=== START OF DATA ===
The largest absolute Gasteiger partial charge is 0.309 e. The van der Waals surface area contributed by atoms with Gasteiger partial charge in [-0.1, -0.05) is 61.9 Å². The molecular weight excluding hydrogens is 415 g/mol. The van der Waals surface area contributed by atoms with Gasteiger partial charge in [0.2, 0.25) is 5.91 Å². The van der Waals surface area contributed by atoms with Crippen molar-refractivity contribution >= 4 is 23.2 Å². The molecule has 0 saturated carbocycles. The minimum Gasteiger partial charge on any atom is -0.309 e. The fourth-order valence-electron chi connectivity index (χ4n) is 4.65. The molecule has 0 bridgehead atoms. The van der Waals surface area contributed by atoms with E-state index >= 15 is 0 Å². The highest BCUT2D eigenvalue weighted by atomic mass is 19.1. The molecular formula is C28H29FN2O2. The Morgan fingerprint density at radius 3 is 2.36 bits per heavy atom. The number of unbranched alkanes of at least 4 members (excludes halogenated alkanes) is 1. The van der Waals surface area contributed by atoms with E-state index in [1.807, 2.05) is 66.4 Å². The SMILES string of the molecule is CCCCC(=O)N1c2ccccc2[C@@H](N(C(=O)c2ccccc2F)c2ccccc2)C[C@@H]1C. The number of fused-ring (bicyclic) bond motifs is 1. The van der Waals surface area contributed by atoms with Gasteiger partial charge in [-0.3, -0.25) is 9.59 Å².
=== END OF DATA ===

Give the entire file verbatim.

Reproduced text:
The largest absolute Gasteiger partial charge is 0.309 e. The van der Waals surface area contributed by atoms with Gasteiger partial charge in [-0.1, -0.05) is 61.9 Å². The molecular weight excluding hydrogens is 415 g/mol. The van der Waals surface area contributed by atoms with Gasteiger partial charge in [0.2, 0.25) is 5.91 Å². The van der Waals surface area contributed by atoms with Crippen molar-refractivity contribution >= 4 is 23.2 Å². The molecule has 0 saturated carbocycles. The minimum Gasteiger partial charge on any atom is -0.309 e. The fourth-order valence-electron chi connectivity index (χ4n) is 4.65. The molecule has 0 bridgehead atoms. The van der Waals surface area contributed by atoms with E-state index >= 15 is 0 Å². The highest BCUT2D eigenvalue weighted by atomic mass is 19.1. The molecular formula is C28H29FN2O2. The Morgan fingerprint density at radius 3 is 2.36 bits per heavy atom. The number of unbranched alkanes of at least 4 members (excludes halogenated alkanes) is 1. The van der Waals surface area contributed by atoms with E-state index in [1.807, 2.05) is 66.4 Å². The SMILES string of the molecule is CCCCC(=O)N1c2ccccc2[C@@H](N(C(=O)c2ccccc2F)c2ccccc2)C[C@@H]1C. The number of fused-ring (bicyclic) bond motifs is 1. The van der Waals surface area contributed by atoms with Gasteiger partial charge in [-0.3, -0.25) is 9.59 Å².